Defending Abe: Why Japan's Decision to Reintroduce Nuclear Power Makes Sense
By Russell SeslerPublished April 14, 2014By Russell Sesler, 4/14/14
Before the Fukushima Daiichi disaster, nuclear power was a cornerstone of Japan's electricity generation. It constituted 30% of Japan's electricity production and was expected to rise to 50% of production by 2030. Yet, on March 11th 2011, a tsunami hit the Fukushima 1 Nuclear Power plant. This caused three of the plant's reactors to melt down and release substantial amounts of nuclear materials. In the aftermath of that meltdown, Japan switched off all 48 of its reactors.
Just three years the Fukushima disaster, Shinzo Abe, the Japanese prime minister, and his government have made the immensely unpopular decision to reopen several of Japan's nuclear plants. Currently, 17 out of the 48 reactors are undergoing screening for probable reopening. According to a survey by Asahi Shimbun in March, 59% of those polled opposed restarts while only 28% supported it. Furthermore, 36% of the Japanese public had a very high degree of concern of further nuclear disasters and 50% had a fair degree of concern. Despite this public outcry, Abe's energy policy, with some minor tweaks, is the best strategy for Japan. His nuclear energy policy seeks to restore Japanese economic effectiveness, minimize the risk of future disasters, and limit environmental risks.
The most important factor in Abe's decision-making is economics. Japan is a resource-poor country and imported an astounding 84% of its energy requirements in the wake of the Fukushima disaster. Now Japan primarily relies on oil, natural gas, and coal to generate electricity. Before the meltdown, nuclear energy was intended to absorb much of Japan's electricity demand and was expected to grow from 30% of electricity production in 2011 to 50% by 2030. Since much of its energy demanded is now imported, Japan's electricity costs have doubled and Japan has posted its 20th consecutive month of experiencing a trade deficit. All of these factors have weakened the Yen and have raised the costs for many Japanese businesses. Many environmentalist groups have urged the Japanese government to shift to renewable energy production instead of using nuclear power to add extra electricity supply. However, renewable energy sources like solar and wind power only constitute 2% of output and many experts believe that it will be years until renewables can supply a significant amount of Japan's energy demand.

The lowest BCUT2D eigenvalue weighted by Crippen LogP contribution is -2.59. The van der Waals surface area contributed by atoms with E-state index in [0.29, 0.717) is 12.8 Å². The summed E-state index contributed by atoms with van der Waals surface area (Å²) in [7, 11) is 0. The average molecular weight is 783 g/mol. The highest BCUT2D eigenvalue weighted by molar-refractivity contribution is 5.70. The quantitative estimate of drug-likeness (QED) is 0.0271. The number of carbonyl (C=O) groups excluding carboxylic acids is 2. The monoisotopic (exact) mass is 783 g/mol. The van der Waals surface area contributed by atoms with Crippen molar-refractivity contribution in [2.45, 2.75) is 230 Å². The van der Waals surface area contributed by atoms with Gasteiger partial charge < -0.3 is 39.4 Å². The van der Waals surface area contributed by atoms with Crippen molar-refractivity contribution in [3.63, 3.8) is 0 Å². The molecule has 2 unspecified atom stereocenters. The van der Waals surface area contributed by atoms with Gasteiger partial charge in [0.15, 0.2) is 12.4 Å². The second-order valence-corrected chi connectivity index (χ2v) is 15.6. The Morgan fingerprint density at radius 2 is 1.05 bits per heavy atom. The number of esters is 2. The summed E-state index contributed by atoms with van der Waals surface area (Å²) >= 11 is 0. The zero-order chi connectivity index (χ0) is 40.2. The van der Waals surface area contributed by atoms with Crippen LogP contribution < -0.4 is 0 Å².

Environmentally, a nuclear option seems much better than relying on coal. Much of the imported energy used to offset the closing of nuclear plants has been coal because of its relatively low effectiveness and secure supply. However, it has been widely documented that using coal for electricity production emits carbon dioxide, which has caused significant levels of greenhouse gas emissions. While there is always the risk of another major nuclear meltdown like at Fukushima, it can be prevented with stricter safety procedures.
To mitigate future nuclear disasters, the Japanese government now makes nuclear companies ensure that its nuclear reactors can withstand a maximum level of stress from natural disasters. Nearly all of the nuclear reactors that are being considered for reopening are along the safer Sea of Japan coast, rather than on the Pacific coast, to minimize the threat of tsunamis. Furthermore, in the wake of Fukushima, the Japanese government created the Nuclear Regulatory Authority, which has been much more stringent and safety conscious.
Ultimately, the tenuous state of the Japanese economy means that a return to the nuclear option looks like the most economically and environmentally viable option as long as the Japanese NRA continues to adhere to effective safety policies. As Japan looks to revise its energy policy, nuclear power should remain in the mix.